School tests ‘kill joy of reading’

The BBC is reporting that too much testing in schools risks killing the joy of reading for children, War Horse author Michael Morpurgo will say in a lecture later.

Schools are being pressured into “teaching literacy fearfully”, Mr Morpurgo will tell an audience of publishers and educationalists.

More rigorous primary tests sparked parent protests in England this year. At the time, ministers argued that the tests boost educational standards and need not be stressful.

But Mr Morpurgo says testing is “supposed to encourage” both those who pass and those who fail, but he will tell the inaugural Book Trust Annual Lecture at London’s Guildhall that this is not the case.

“When you fail it brings only a sense of worthlessness and hopelessness.

“It brings fear and shame and anxiety.

“It separates you from those who have passed, rocks confidence, ruins self-esteem.”

More at: School tests ‘kill joy of reading’

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Comments

  1. LearntSchool

    SchoolsImprove As a ‘straight A’ student, I (sadly) didn’t understand literature = art. Novels seem only to be written for us to analyse!

  2. LearntSchool SchoolsImprove Sadly, that’s often the case.  Analysis can trump enjoyment.  Stories, even when read to little ones, are seen first and foremost as exercises where pupils can spot ‘connecting words’ and adverbs.
    That said, knowing how an author writing effectively can increase enjoyment.  But the enjoyment must come first or pupils will be reluctant to try anything challenging.  And writing effectively comes with practice and playing with language.  Not much time for such playing in planning for the test.

  3. What a shame that Michael Mopurgo has to call for mandatory ‘story time’ at the end of each day.   This used to be a common feature of primary schools.  It didn’t need to be mandated – it was valued and valuable.
    Reading to pupils remains just as important in the secondary years.  The most proficient reader in the class is likely to be the teacher.  When a teacher reads aloud, then s/he can introduce books which might be beyond the reading ability of the class.  Reading aloud was an important part of my repertoire: in English, in tutorials, in assemblies.  I loved it – and so did my pupils.  Some of my most treasured memories are having a class so enthralled in a story I am reading that they beg me to finish even after the break bell has sounded.  That is love of reading – not reading for a test.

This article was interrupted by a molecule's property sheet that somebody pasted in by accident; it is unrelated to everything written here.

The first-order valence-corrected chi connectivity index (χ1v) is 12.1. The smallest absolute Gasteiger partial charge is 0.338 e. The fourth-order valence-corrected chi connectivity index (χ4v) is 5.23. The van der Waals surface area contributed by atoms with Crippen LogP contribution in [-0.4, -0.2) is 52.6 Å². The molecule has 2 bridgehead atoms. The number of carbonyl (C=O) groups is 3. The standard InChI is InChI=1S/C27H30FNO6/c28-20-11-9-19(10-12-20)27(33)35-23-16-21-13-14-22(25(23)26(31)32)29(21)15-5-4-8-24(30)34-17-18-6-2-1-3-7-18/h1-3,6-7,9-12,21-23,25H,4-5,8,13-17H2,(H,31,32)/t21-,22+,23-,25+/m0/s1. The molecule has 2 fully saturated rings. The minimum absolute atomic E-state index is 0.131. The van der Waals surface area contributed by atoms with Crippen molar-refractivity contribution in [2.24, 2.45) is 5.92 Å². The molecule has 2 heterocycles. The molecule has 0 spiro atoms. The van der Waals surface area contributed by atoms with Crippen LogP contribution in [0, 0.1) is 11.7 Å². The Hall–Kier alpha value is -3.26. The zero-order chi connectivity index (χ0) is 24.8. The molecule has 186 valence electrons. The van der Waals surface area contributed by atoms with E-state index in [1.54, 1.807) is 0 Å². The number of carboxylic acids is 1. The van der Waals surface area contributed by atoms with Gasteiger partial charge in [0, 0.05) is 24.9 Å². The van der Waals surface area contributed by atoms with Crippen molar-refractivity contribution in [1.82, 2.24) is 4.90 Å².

4. How was it that my grandparents, my parents, myself and my children – and their generations – learned to read and write without the obsessive national testing required by government today?  Our teachers knew what was required without the external strictures of today.  It is time for government to back off!  Trust teachers!

  5. thiskidsthinkin

    What is it with the government and testing? I’m convinced excessive testing is inhibiting actual learning!
    The love of reading comes from, well, reading! It doesn’t come from doing a test. It shouldn’t matter either what particular kind of book it is. When I was at school, reading a novel was a chore, but I’d sit and read a book about earthquakes or similar for hours. 
    Don’t get me wrong, I do read novels, but prefer non-fiction to fiction most of the time (except alternative history novels,I devour them).

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